Our last full day in Marrakech we are finding our way around by ourselves. We had a big sleep in and headed in to Jemaa El-fnaa square to visit some souks armed with our Wikipedia price list! We ended up having to purchase an extra carry on bag to fit all our shopping. Haha so much for a no shopping trip! Would have been crazy not to though, it was so cheap and bargaining with the locals is actually alot of fun, both Kyle and I got really good at by the end because the locals are really friendly and happy to spend some time with you. After a hard day of bargaining in the souks we head into the main square just before sunset to a little bar on a roof top to watch the square unfold as the sun starts to set. The food tents are starting to go up, there is smoke rising from the bbq’s and there are street performers, snake charmers, fortune tellers, beggars, henna artists and an amazing atmosphere in the square. (Mum you have to do this when your in Marrakech it was so cool to watch!) We only order mint tea and Orangina (popular european fizzy drink) because alcohol is hard to find due to Marrakech being a muslim city. After a rest we head downstairs to a restaurant called Toubkal where we met up with our friend Nat from Contiki and her friend for dinner. I couldn’t believe it only came to 40 dirims each once we split the bill, considering we all had main course, salad, soft drinks and it was delish! That's about 4 Euro and maybe $6 Australian dollars each, so cheap! After dinner we grab a few homemade cookies from an awesome local vendor who only charged us 30 dirim ($5) for a box of 16 handmade cookies and was alot of fun taking pictures for us making jokes. Last thing we decided to do before bed was take our last few dirims and hand them out to some of the poor elderly beggars wandering around the square, it is very sad alot of them are very old and often blind or crippled, one of them has an eye stitched shut that had come loose and i could see it was just a black hole in his face where his eye should have been, it is definitely the most different place i have ever been to and an experience ill never forget.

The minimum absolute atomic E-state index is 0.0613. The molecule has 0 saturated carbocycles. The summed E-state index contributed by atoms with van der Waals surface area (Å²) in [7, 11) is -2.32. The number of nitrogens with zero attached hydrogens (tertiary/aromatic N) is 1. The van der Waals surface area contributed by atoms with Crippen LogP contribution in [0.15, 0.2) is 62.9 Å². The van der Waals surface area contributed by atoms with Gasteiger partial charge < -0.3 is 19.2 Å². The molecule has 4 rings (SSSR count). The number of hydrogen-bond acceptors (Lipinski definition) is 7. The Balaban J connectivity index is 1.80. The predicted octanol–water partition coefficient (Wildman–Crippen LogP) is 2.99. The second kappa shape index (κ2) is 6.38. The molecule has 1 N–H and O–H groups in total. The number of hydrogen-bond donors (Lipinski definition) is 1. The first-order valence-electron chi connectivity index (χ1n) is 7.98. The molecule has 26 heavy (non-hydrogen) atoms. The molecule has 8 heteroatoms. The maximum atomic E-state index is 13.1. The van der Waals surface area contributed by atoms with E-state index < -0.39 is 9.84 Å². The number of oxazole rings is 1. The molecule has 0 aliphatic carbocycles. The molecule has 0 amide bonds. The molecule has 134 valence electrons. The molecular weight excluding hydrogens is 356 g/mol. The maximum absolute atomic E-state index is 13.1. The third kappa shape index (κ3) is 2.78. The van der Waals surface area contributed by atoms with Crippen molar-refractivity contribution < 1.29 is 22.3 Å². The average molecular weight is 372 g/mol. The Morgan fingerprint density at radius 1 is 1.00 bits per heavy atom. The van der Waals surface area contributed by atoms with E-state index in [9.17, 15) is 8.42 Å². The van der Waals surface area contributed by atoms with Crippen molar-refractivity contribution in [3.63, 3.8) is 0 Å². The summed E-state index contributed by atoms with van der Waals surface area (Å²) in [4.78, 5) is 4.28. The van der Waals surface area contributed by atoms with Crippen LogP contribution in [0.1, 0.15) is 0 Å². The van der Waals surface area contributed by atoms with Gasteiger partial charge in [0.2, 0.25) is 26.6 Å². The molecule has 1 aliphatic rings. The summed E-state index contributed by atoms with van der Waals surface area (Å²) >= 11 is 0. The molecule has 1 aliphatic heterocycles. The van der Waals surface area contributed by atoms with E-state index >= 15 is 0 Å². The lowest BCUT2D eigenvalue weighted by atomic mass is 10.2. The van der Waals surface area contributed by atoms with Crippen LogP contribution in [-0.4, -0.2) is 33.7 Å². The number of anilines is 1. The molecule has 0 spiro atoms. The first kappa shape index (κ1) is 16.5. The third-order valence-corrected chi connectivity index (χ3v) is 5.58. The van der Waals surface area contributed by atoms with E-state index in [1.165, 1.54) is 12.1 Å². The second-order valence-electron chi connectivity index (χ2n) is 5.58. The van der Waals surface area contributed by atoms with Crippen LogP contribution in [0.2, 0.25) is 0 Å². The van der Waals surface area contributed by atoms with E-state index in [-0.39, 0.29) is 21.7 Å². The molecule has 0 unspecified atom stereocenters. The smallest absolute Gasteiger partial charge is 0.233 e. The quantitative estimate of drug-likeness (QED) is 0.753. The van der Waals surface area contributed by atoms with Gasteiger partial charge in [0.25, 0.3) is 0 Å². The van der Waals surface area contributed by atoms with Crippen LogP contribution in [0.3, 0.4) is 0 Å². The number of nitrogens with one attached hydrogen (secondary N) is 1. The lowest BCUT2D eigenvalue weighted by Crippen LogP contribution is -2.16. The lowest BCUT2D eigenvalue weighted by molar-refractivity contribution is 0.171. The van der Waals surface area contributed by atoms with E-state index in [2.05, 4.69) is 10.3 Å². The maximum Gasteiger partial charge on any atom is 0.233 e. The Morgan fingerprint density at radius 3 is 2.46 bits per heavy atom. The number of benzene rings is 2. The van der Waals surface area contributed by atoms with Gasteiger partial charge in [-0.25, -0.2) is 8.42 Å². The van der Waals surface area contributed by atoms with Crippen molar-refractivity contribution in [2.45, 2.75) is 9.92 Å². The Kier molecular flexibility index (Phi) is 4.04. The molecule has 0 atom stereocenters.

Picking some midnight snacks from the market with my new friend helping

 This photo makes me laugh everytime! See the bikkie falling out his mouth, haha

 Handmade bikkies in bed

 Breakfast prepared for us in a traditional Moroccan home
 Cactus fruit is very popular in Marrakech
 He's like a bigger smellier Chopsy
 Camel rides through the Ourika Valley
 Tough as nails getting Tattoo'd...
 with Henna
(one of Kyle's sneaky pic's, this would have been a big no no from the muslim lady painting my hand had she have noticed!!)
 Kyles face explains what he thinks of the famous Jus De Orange
 Felt so tough doing all this hiking!
 Stunning lanterns for sale in the souks
 Local produce market
 Muslim lady showing us how to make the bread in the fire oven
 Amazing view as Jemaa El-fnaa square comes to life at sunset
 Hangin' with me mates in the museum
 Saadian Tombs, the royal family's female bodies are buried under the mosaics behind me
 The owner of the house in Ourika Valley making us fresh mint tea
 Tangine's full of yummy Moroccan food
 Traditonal Moroccan food cooked in a Tangine... and a traditional can of coke please
 Ourika Valley falls
 Ourika Valley falls ( it is currently a muslim holiday which is why it's full of people normally its quite empty according to our guide)
 Wasn't kidding about the ladder part hey
The pro's of wearing havvie's hiking - getting to cool my feets in the stream
 Kyle at the bottom of the stream below the Ourika falls
 See those pretty coloured dots Kyles looking at? They are people.... and that is the edge of a cliff he is sitting on! Photo's never quite do it justice. 
 So many beautiful things for sale in the souks (markets)
Marrakech class A safety bridge
Snakes in the square, the black ones were striking angrily if you got too close! So scary but I've read since that they sew the snakes mouths shut and they live only a few days :( not sure how much truth is in it but they do throw the snakes around your shoulders for photo's if you get to close to their stalls without worrying about them biting. (and then try to charge you 20 Euro)
One of Marrakech's colourful herb and spice shops
So many spices
These are Tangine's cooking on little ceramic buckets full of hot coal's. Everywhere we ate they cooked using Tangines and usually served the food in them too. You can buy one in the markets for about $10.
Cute tea set anyone? These cost about $30.
SO EFFING GROSS, but I had to include it! Old human teeth and false teeth for sale in the markets.
This is a bakery, the cook all the bread, bikkie's and all sorts of things in woodovens like this
Couldn't be any more Moroccan
Us with the view over the Ourika Valley
They see me rollin, they hatin'
A man making all sorts of things by carving wood with his feet in the markets
Kyle in one of the old students room's at Ben Youssef Madrasa
The doorways are clearly not made for giraffe's